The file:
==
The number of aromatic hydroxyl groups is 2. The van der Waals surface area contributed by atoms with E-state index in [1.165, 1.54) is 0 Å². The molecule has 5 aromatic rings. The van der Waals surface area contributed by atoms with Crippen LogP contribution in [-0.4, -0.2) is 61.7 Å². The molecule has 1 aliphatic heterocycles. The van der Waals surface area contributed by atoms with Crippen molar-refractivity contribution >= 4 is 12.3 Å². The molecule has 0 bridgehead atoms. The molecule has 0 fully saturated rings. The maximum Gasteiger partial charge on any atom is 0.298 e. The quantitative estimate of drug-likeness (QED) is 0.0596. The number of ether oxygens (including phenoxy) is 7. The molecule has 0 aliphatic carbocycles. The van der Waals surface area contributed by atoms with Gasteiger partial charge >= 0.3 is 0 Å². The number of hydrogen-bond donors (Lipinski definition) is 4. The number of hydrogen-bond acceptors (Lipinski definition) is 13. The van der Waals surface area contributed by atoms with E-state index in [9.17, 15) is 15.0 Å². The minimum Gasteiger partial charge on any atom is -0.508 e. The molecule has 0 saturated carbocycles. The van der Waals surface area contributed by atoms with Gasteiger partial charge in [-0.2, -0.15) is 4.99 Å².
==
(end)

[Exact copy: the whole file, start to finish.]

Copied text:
The number of aromatic hydroxyl groups is 2. The van der Waals surface area contributed by atoms with E-state index in [1.165, 1.54) is 0 Å². The molecule has 5 aromatic rings. The van der Waals surface area contributed by atoms with Crippen LogP contribution in [-0.4, -0.2) is 61.7 Å². The molecule has 1 aliphatic heterocycles. The van der Waals surface area contributed by atoms with Crippen molar-refractivity contribution >= 4 is 12.3 Å². The molecule has 0 bridgehead atoms. The molecule has 0 fully saturated rings. The maximum Gasteiger partial charge on any atom is 0.298 e. The quantitative estimate of drug-likeness (QED) is 0.0596. The number of ether oxygens (including phenoxy) is 7. The molecule has 0 aliphatic carbocycles. The van der Waals surface area contributed by atoms with Gasteiger partial charge >= 0.3 is 0 Å². The number of hydrogen-bond donors (Lipinski definition) is 4. The number of hydrogen-bond acceptors (Lipinski definition) is 13. The van der Waals surface area contributed by atoms with E-state index in [9.17, 15) is 15.0 Å². The minimum Gasteiger partial charge on any atom is -0.508 e. The molecule has 0 saturated carbocycles. The van der Waals surface area contributed by atoms with Gasteiger partial charge in [-0.2, -0.15) is 4.99 Å².